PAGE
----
The scientists developed two vaccine candidates, one designed to elicit antibodies to gH/gL on epithelial cells and another that included gH/gL and another viral protein, gp42. The team tested the vaccines in a series of experiments in mice and monkeys. In both animal models, each of the experimental vaccines induced antibodies that potently inhibited epithelial cell fusion. The vaccine containing gp42 induced stronger B cell fusion inhibitory antibodies than the one containing gH/gL alone.

Unlike the gp350 candidate EBV vaccine, which protects only B cells from infection, the candidate vaccines described in the new paper elicited antibodies that could prevent EBV from fusing with both epithelial cells and B cells and thus may provide protection independent of cell type, the authors note. The team is planning to further develop one of the vaccine constructs with an eye toward human trials.

African Development Bank VP Amadou Hott joins new Senegal Cabinet

President Macky Sall of Senegal has announced the appointment of Amadou Hott, Vice President for Power, Energy, Climate and Green Growth at the African Development Bank, as Minister of Economy, Planning and Cooperation.

According to Dr. Akinwumi Adesina, President of the African Development Bank, “I am delighted with the announced appointment of Amadou Hott. He has done a great job as a Vice President at the African Development Bank, where he has helped to adeptly position and manage our power, energy and climate work, including several innovative and transformative energy projects.”

Amadou Hott joined the African Development Bank in 2016.

Responding further to the announcement Adesina said, “Amadou has been a great member of the senior leadership group of the African Development Bank Group and has made immense contributions. While I will greatly miss him, he certainly will be a great addition to the cabinet of President Macky Sall, to help deliver on his vision for a faster transformation of Senegal. I am confident that Amadou will significantly contribute to the advancement of Senegal and strongly deepen the excellent partnership that exists between Senegal and the African Development Bank.”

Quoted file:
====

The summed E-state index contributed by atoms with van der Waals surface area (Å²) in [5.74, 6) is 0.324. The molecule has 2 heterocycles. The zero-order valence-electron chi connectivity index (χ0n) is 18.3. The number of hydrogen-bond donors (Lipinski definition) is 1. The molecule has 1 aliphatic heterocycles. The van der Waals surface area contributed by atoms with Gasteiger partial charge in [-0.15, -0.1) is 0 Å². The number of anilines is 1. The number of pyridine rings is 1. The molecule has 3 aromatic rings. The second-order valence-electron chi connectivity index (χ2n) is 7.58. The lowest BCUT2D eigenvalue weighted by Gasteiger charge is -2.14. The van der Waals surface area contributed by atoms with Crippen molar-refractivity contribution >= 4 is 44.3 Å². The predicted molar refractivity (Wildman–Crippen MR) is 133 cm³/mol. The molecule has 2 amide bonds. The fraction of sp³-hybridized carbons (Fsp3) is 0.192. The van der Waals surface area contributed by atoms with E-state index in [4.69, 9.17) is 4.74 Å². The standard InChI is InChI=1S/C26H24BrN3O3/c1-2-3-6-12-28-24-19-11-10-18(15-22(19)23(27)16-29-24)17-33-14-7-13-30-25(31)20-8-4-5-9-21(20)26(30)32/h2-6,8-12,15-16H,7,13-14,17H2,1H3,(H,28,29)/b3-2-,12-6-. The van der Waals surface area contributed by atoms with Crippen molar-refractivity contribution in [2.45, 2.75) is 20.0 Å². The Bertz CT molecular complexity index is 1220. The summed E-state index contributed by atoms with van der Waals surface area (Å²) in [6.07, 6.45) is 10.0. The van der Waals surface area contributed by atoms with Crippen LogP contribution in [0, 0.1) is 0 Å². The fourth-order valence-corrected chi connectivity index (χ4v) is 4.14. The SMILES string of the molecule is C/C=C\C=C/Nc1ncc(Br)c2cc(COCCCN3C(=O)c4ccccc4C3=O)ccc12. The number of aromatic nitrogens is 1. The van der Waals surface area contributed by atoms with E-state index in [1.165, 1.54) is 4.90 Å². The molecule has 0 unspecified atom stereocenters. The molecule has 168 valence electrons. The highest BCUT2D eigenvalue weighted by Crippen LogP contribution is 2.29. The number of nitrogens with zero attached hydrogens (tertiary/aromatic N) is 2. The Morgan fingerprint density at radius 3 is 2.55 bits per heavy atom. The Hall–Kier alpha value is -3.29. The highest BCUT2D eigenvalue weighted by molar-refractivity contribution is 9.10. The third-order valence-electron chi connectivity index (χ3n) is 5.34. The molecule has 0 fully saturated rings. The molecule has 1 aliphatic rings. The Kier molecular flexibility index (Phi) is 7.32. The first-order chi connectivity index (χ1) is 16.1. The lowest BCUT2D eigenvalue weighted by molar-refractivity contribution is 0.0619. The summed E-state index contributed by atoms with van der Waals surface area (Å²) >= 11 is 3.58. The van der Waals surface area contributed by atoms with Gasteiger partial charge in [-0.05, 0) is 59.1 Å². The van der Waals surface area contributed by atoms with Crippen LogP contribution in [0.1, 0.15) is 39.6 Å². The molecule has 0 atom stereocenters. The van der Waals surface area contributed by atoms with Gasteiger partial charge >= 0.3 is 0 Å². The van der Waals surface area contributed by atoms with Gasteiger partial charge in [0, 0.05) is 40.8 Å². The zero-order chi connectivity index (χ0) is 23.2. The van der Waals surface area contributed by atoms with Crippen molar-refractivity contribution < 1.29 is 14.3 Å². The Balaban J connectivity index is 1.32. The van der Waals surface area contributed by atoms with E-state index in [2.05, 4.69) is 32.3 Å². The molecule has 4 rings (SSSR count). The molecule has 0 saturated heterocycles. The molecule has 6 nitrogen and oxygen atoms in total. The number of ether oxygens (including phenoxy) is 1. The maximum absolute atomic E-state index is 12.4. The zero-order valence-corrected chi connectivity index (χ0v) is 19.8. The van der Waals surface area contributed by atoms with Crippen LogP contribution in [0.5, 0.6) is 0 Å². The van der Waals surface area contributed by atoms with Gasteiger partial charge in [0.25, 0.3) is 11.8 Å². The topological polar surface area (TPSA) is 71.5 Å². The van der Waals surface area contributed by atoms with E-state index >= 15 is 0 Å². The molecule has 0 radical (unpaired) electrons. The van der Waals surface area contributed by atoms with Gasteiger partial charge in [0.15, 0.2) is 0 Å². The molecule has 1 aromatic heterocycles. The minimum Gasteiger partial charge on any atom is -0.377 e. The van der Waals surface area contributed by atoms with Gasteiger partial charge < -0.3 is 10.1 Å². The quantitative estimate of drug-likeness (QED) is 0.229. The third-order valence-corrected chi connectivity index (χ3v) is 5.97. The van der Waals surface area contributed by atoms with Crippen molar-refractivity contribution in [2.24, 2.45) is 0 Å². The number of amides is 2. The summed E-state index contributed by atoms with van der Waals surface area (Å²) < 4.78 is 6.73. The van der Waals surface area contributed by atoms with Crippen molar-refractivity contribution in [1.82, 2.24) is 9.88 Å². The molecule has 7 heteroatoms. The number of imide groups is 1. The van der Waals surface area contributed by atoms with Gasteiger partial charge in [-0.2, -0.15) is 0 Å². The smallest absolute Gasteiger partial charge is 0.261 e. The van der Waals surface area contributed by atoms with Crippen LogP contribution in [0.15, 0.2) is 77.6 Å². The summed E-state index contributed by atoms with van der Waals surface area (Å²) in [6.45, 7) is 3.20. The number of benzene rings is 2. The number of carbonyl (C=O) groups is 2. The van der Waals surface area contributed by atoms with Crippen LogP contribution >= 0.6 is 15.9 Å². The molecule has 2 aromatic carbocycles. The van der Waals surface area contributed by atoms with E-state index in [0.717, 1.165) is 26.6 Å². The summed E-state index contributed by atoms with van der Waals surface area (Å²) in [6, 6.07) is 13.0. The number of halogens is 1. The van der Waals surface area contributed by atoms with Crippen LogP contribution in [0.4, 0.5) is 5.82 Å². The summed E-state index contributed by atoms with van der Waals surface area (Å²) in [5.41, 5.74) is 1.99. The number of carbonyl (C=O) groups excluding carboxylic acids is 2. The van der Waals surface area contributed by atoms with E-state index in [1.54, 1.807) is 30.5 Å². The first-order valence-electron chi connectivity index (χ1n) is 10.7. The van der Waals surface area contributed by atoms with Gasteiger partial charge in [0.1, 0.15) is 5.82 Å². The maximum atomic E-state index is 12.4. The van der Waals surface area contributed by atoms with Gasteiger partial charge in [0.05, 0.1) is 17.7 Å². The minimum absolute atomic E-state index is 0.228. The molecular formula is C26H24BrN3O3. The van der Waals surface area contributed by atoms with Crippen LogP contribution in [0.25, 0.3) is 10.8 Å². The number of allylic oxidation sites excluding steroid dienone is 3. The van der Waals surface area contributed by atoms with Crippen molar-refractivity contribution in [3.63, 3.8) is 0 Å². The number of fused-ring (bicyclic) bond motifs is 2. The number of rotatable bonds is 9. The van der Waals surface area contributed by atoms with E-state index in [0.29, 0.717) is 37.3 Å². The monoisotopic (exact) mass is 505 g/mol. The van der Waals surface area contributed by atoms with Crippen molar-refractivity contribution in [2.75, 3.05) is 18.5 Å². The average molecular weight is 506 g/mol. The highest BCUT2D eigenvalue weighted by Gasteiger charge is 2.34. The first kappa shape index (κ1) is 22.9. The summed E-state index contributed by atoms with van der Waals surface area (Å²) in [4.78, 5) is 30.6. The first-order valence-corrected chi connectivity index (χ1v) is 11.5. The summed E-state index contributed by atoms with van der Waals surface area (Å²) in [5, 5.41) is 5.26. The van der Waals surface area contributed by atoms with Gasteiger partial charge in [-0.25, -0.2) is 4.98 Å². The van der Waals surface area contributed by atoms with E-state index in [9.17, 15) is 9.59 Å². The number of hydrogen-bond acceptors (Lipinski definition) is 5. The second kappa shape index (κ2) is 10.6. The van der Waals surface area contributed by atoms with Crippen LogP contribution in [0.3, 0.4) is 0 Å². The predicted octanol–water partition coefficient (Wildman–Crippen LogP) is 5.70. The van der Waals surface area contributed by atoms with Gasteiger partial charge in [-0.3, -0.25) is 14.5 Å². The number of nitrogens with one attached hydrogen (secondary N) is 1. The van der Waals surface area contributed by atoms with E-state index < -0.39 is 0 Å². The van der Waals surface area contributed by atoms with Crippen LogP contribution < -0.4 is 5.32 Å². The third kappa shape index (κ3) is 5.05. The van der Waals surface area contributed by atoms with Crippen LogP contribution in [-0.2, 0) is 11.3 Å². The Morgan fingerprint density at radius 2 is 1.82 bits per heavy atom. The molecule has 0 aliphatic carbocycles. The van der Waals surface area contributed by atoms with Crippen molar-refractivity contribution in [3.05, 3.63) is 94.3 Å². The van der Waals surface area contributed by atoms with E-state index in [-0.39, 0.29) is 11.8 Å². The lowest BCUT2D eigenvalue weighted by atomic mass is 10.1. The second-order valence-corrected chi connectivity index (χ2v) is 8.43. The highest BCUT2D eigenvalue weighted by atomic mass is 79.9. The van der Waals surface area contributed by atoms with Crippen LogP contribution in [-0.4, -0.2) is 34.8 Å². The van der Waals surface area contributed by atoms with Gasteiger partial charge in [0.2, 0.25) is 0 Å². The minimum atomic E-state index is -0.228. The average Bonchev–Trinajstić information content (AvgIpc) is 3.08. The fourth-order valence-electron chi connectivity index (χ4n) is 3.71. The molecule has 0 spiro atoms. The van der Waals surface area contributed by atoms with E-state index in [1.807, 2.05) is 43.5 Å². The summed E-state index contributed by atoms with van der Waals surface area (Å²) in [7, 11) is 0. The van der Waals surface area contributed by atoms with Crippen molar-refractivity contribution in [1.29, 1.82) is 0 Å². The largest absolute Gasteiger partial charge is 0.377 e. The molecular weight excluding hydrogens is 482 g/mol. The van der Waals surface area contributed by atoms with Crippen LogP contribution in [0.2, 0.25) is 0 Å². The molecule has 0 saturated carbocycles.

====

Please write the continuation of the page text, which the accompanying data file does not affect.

Sierra Leone: Resident Minister Threatens Lazy Cocoa Farmers With God’s Sledge Hammer!

By Ahmed Sahid Nasralla (De Monk)

Res Min. East, Andrew Fatorma

Sierra Leone’s Resident Minister East, Andrew Fatorma, has urged local cocoa farmers to put more effort and employ best practice in growing better cocoa so they would earn more money and bring about desired change in their lives, communities and the nation in general; or risk facing divine wrath.

Speaking at the closing ceremony of a 21-days Training of Trainers workshop for Community Facilitators on Cocoa Integrated Crop and Pest Management (ICPM) and Farmers Field Schools (FFS) under the Cocoa Rehabilitation and Intensification Programme (CoRIP) organised by Solidaridad West Africa at Hotel Albertson, Kenema Town, on 29th March, 2019, the Resident Minister warned the participants to go back to their communities and put into effective practice what they have learnt or risk the wrath of God’s sledge hammer.

“You should remember that nobody forced you to come and participate in this training, you opted to be part of it. After people have taken time to groom you up to ensure that you transform your lives and this country and after here you go back and sit in your communities and forget about everything, God will use His sledge hammer on you,” swore the Resident minister.

He added: “You have gone through 21 days of quality training and to stay in Kenema from different locations in the country, that requires huge amount of money. They accommodated you, provided food for you and got an international consultant to train you, that is too much. The only way you can pay back is to put the knowledge and skills you have gained from this training into practical use to change the story of the cocoa industry and bring about the change that matters in your lives, your families, your communities and the country at large.”

The Resident Minister said his presence at the ceremony is to emphasise the premium His Excellency President Julius Maada Bio puts on agriculture as the engine for socio-economic growth in the country. In the past, he recalled, Sierra Leone had agriculturists who graduated with first and second degrees and even doctorates “but we have not got an agriculturist in this country practicing agriculture. We want to change that narrative”.

He encouraged the participants to go back and serve as ambassadors of the new cocoa industry in their communities.